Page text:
Telamones, Atlantes, and Atlases: men who lifted up buildings in the classical world?

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In the year 479 BCE, Greeks coming together from the states of Athens, Sparta, and Corinth defeated the Persian Empire at the Battle of Plataea.

This was their last encounter on land which put an end to the second attempt by Persians to seize control of Greek territory.

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Greek Victory over the Persian Empire

The Greeks wanted to commemorate their victory by setting an unforgettable example for later generations.

Putting the spoils of war to good use, they constructed the Persian Porch.

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In Vitruvius’s own words:

… there they set effigies of the prisoners arrayed in barbarian costume and holding up the roof, their pride punished by this deserved affront, that enemies might tremble for fear … and that their own people … encouraged … might be ready to defend their independence. 

Book four, ‘The ten books on architecture’ by Marcus Vitruvius.

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Telamon or Atlas were the names given to the male versions of a Caryatid, after which they were modelled. (Read about Caryatids in this post.)  

They were usually represented by a gigantic muscular figure supporting a building with his shoulders and head.

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Such figures were quite dynamic and exhibited the strain they were subjected to by bending forward.

Their muscles were all tensed up and faces contorted due to the apparent heaviness of the weight.  

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Image Credit Wikimedia Commons

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The Eternal Burden of Atlas

In Greek myth, Atlas along with his brother joined the Titans fighting Olympians in the war known as Titanomachy.

When Titans ultimately lost the war, Zeus decided to punish Atlas, by forcing him to lift the sky high above the earth.

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He then became known as Atlas Telamon meaning the one who is able to withstand a heavy burden.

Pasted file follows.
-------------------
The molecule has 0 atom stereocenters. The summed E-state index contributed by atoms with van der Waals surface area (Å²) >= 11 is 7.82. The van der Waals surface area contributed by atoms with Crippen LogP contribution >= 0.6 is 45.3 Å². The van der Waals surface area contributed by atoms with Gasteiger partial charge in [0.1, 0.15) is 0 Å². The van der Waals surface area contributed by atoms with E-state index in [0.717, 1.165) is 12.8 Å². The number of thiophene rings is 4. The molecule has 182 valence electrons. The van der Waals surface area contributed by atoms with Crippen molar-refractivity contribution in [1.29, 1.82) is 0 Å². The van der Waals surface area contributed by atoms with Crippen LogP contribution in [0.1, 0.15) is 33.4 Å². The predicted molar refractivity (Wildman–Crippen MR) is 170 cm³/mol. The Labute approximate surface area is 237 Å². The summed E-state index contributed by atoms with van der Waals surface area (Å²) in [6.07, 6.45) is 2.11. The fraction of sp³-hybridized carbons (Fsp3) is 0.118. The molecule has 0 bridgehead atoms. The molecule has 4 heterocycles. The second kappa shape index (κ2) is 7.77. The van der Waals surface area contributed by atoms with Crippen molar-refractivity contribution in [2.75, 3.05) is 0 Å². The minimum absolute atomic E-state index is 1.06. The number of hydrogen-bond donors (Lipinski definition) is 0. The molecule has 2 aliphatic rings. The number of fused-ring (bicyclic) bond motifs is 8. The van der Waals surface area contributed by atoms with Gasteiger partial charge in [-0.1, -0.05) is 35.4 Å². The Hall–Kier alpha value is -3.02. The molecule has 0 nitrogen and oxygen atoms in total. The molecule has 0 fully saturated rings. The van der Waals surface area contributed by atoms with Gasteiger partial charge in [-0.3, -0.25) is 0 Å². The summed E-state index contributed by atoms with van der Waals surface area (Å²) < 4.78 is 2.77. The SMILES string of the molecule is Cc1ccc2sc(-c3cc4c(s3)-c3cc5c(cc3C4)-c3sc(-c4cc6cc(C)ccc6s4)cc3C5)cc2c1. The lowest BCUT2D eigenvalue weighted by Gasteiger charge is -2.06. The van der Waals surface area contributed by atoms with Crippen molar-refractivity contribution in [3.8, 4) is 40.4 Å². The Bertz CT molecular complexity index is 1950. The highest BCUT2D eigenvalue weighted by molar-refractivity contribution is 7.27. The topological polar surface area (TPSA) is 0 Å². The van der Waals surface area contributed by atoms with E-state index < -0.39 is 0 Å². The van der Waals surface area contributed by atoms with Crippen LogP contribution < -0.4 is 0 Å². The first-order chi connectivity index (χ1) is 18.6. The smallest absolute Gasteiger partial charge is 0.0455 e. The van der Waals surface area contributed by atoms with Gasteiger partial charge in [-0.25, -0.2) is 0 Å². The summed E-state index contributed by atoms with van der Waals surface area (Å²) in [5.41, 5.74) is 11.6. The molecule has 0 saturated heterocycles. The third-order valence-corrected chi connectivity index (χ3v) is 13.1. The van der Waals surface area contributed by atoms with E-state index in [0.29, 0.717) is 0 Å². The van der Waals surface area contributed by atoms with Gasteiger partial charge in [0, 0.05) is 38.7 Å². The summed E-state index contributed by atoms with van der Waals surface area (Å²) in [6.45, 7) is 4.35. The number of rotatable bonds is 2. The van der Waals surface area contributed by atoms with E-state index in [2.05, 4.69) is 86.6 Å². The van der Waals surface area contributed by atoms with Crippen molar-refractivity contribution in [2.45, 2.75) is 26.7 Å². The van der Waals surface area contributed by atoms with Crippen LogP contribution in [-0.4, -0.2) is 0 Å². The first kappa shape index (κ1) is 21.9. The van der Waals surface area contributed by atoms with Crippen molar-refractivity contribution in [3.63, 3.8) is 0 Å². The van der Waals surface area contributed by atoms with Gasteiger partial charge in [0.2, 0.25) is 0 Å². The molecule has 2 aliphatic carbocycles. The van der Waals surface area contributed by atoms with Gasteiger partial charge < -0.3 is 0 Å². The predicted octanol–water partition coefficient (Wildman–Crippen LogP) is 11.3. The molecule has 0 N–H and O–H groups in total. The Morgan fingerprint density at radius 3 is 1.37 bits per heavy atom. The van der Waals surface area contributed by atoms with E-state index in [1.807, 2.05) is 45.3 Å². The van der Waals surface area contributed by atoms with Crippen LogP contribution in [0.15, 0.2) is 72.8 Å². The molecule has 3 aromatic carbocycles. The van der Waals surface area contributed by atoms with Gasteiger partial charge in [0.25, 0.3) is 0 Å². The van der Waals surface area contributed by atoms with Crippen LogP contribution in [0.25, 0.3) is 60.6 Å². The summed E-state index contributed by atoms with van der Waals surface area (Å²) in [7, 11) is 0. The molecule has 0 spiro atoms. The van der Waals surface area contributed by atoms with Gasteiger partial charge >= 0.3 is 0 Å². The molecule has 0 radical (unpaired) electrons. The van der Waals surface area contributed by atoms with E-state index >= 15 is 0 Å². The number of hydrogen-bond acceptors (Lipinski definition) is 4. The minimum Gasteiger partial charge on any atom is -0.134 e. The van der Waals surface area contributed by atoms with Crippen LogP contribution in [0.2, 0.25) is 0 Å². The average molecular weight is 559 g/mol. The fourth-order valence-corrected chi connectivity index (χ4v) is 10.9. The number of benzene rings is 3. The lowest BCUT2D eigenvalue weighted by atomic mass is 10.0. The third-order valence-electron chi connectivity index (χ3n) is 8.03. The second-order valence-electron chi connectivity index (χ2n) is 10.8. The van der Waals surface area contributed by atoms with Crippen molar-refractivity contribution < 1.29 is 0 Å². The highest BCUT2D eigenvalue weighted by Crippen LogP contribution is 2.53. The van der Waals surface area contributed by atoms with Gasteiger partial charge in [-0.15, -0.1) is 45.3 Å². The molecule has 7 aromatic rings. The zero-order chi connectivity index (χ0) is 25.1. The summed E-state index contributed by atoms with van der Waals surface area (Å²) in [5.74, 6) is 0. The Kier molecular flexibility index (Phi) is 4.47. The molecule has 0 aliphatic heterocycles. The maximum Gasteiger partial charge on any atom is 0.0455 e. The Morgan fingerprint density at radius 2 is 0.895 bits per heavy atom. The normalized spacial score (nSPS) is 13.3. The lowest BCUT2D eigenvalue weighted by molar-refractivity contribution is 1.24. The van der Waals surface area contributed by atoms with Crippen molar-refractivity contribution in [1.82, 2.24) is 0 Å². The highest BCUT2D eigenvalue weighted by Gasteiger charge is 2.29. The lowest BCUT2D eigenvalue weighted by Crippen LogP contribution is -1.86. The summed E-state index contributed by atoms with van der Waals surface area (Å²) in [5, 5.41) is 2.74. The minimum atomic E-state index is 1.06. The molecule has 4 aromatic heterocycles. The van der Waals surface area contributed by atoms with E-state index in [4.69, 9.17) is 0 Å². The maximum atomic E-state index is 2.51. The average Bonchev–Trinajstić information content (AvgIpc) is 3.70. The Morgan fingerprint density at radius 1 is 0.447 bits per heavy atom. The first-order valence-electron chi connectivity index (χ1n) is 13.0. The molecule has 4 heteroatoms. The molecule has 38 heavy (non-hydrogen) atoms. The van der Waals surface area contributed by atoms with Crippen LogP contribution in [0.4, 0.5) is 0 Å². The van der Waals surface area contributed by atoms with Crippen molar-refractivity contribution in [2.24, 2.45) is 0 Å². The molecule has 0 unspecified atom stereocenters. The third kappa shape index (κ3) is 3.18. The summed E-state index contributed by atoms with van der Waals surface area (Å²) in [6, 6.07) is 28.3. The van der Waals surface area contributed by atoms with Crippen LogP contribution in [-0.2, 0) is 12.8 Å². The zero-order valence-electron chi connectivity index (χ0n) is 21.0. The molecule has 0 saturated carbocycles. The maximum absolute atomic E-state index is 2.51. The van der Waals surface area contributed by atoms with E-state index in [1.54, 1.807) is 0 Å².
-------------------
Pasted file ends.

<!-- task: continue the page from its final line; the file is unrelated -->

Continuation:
In ancient art, he can often be seen as carrying planetary bodies.

Telamon was the name by which such a support became more well known in the Roman architectural vocabulary.

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View of an Atlas Telamon among the ruins of the Temple of Zeus in Agrigento

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At the Temple of Olympian Zeus

One of the oldest examples of Atlas Telamon pillars has been found in the Temple of Olympian Zeus in Agrigento, Sicily, dating back to the 5th century BCE.

The temple had Doric columns at the front, backed by Atlases measuring more than 24 feet high.

The male nudes stood tall with their arms bent backwards, taking up the weight on their hands and elbows.

Telamones from the Interior of the Cella of the Temple of Zeus at Agrigento

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Baths of Pompeii

Another early instance of Telamones, on a much smaller scale, occurs in the Baths of Pompeii.

These were figures made in terracotta with a meagre 2-foot height.

An Atlas from the Pompeiian Baths, Image Credit: Wikimedia Commons
Dwarf Atlas Telamones standing along the walls of the Roman Baths in Pompeii

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P.S. Take a moment to see the Classical Scroll architecture prints. You definitely won’t regret it!    

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